The challenges of a global basic income

JDN 2457404

In the previous post I gave you the good news. Now for the bad news.

So we are hoping to implement a basic income of $3,000 per person per year worldwide, eliminating poverty once and for all.

There is no global government to implement this system. There is no global income tax to be collected or refunded. The United Nations and the World Bank, for all the good work that they do, are nowhere near powerful enough (or well-funded enough) to accomplish this feat.

Worse, the people we need to help the most, not coincidentally, live in the countries that are worst-managed. They are surrounded not only by squalor, but also by corruption, war, ethnic tension. Most of the people are underfed, uneducated, and dying from diseases such as malaria and schistomoniasis that we could treat in a day for pocket change. Their infrastructure is either crumbling or nonexistent. Their water is unsafe to drink. And worst of all, many of their governments don’t care. Tyrants like Robert Mugabe, Kim Jong-un, King Salman (of our lovely ally Saudi Arabia), and Isayas Afewerki care nothing for the interests of the people they rule, and are interested only in maximizing their own wealth and power. If we arranged to provide grants to these countries in an amount sufficient to provide the basic income, there’s no reason to think they’d actually provide it; they’d simply deposit the check in their own personal bank accounts, and use it to buy ever more extravagant mansions or build ever greater monuments to themselves. They really do seem to follow a utility function based entirely upon their own consumption; witness your neoclassical rational agent and despair.

There are ways for international institutions and non-governmental organizations to intervene to help people in these countries, and indeed many have done so to considerable effect. As bad as things are, they are much better than they used to be, and they promise to be even better tomorrow. But there is only so much they can do without the force of law at their backs, without the power to tax incomes and print currency.

We will therefore need a new kind of institutional framework, if not a true world government then something very much like it. Establishing this new government will not be easy, and worst of all I see no way to do it other than military force. Tyrants will not give up their power willingly; it will need to be taken from them. We will need to capture and imprison tyrants like Robert Mugabe and Kim Jong Un in the same way that we once did to mob bosses like John Dillinger and Al Capone, for ultimately a tyrant is nothing but a mob boss with an army.Unless we can find some way to target them precisely and smoothly replace their regimes with democracies, this will mean nothing less than war, and it could kill thousands, even millions of people—but millions of people are already dying, and will continue to die as long as we leave these men in power. Sanctions might help (though sanctions kill people too), and perhaps a few can be persuaded to step down, but the rest must be overthrown, by some combination of local revolutions and international military coalitions. The best model I’ve seen for how this might be pulled off is Libya, where Qaddafi was at last removed by an international military force supporting a local revolution—but even Libya is not exactly sunshine and rainbows right now. One of the first things we need to do is seriously plan a strategy for removing repressive dictators with a minimum of collateral damage.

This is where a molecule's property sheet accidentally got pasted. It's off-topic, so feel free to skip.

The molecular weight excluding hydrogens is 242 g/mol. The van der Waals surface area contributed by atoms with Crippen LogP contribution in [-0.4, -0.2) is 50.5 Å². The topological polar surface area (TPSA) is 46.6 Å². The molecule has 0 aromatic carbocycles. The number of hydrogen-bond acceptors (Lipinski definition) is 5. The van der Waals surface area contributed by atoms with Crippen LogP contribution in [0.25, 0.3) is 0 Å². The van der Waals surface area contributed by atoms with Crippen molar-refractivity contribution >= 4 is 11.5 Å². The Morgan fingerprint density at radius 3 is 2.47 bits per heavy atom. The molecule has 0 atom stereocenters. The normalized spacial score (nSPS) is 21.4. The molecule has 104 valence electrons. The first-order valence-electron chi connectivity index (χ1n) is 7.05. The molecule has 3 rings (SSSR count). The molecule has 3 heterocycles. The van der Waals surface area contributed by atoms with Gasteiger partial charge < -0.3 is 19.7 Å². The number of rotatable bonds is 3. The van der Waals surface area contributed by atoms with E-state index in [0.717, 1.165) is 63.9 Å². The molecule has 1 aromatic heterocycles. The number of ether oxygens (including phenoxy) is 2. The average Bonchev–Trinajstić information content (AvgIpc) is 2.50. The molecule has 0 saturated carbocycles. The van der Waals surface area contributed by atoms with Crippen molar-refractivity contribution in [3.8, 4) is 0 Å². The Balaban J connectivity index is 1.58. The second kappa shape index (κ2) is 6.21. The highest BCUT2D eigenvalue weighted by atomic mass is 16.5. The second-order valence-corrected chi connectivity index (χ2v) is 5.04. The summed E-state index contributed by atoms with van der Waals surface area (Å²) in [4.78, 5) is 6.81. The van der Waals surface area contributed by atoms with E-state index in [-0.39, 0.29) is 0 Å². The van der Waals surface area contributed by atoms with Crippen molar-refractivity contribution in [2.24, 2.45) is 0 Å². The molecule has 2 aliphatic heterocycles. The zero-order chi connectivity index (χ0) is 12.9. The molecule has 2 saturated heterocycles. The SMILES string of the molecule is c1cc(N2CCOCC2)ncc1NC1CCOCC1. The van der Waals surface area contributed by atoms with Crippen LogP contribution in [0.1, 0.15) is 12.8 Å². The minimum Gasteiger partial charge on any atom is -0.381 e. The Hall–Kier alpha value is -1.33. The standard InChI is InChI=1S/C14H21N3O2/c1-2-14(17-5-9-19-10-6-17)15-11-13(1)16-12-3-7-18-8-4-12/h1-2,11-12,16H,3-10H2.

To many, I suspect this sounds like imperialism, colonialism redux. Didn’t so many imperialistic powers say that they were doing it to help the local population? Yes, they did; and one of the facts that we must face up to is that it was occasionally true. Or if helping the local population was not their primary motivation, it was nonetheless a consequence. Countries colonized by the British Empire in particular are now the most prosperous, free nations in the world: The United States, Canada, Australia. South Africa and India might seem like exceptions (GDP PPP per capita of $12,400 and $5,500 respectively) but they really aren’t, compared to what they were before—or even compared to what is next to them today: Angola has a per capita GDP PPP of $7,546 while Bangladesh has only $2,991. Zimbabwe is arguably an exception (per capita GDP PPP of $1,773), but their total economic collapse occurred after the British left. To include Zimbabwe in this basic income program would literally triple the income of most of their population. But to do that, we must first get through Robert Mugabe.

Furthermore, I believe that we can avoid many of the mistakes of the past. We don’t have to do exactly the same thing that countries used to do when they invaded each other and toppled governments. Of course we should not enslave, subjugate, or murder the local population—one would hope that would go without saying, but history shows it doesn’t. We also shouldn’t annex the territory and claim it as our own, nor should we set up puppet governments that are only democratic as long as it serves our interests. (And make no mistake, we have done this, all too recently.) The goal must really be to help the people of countries like Zimbabwe and Eritrea establish their own liberal democracy, including the right to make policies we don’t like—or even policies we think are terrible ideas. If we can do so without war, of course we should. But right now what is usually called “pacifism” leaves millions of people to starve while we do nothing.

The argument that we have previously supported (or even continue to support, ahem, Saudi Arabia) many of these tyrants is sort of beside the point. Yes, that is clearly true; and yes, that is clearly terrible. But do you think that if we simply leave the situation alone they’ll go away? We should never have propped up Saddam Hussein or supported the mujihadeen who became the Taliban; and yes, I do think we could have known that at the time. But once they are there, what do you propose to do now? Wait for them to die? Hope they collapse on their own? Give our #thoughtsandprayers to revolutionaries? When asked what you think we should do, “We shouldn’t have done X” is not a valid response.